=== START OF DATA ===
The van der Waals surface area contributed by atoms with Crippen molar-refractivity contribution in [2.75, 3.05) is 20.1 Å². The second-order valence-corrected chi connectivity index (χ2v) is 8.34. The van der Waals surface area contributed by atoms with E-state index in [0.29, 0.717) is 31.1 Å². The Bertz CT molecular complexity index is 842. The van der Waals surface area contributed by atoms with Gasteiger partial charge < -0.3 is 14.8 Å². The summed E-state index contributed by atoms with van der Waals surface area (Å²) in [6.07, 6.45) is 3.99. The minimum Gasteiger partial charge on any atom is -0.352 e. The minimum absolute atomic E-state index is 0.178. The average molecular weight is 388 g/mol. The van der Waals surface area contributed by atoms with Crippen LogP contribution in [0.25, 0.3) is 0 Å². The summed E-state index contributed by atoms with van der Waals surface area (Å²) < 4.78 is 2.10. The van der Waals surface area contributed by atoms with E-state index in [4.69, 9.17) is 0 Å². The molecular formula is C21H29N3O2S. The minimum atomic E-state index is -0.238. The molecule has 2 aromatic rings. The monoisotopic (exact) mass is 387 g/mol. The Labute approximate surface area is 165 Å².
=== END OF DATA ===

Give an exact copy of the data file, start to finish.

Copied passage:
The van der Waals surface area contributed by atoms with Crippen molar-refractivity contribution in [2.75, 3.05) is 20.1 Å². The second-order valence-corrected chi connectivity index (χ2v) is 8.34. The van der Waals surface area contributed by atoms with E-state index in [0.29, 0.717) is 31.1 Å². The Bertz CT molecular complexity index is 842. The van der Waals surface area contributed by atoms with Gasteiger partial charge < -0.3 is 14.8 Å². The summed E-state index contributed by atoms with van der Waals surface area (Å²) in [6.07, 6.45) is 3.99. The minimum Gasteiger partial charge on any atom is -0.352 e. The minimum absolute atomic E-state index is 0.178. The average molecular weight is 388 g/mol. The van der Waals surface area contributed by atoms with Crippen LogP contribution in [0.25, 0.3) is 0 Å². The summed E-state index contributed by atoms with van der Waals surface area (Å²) < 4.78 is 2.10. The van der Waals surface area contributed by atoms with E-state index in [4.69, 9.17) is 0 Å². The molecular formula is C21H29N3O2S. The minimum atomic E-state index is -0.238. The molecule has 2 aromatic rings. The monoisotopic (exact) mass is 387 g/mol. The Labute approximate surface area is 165 Å².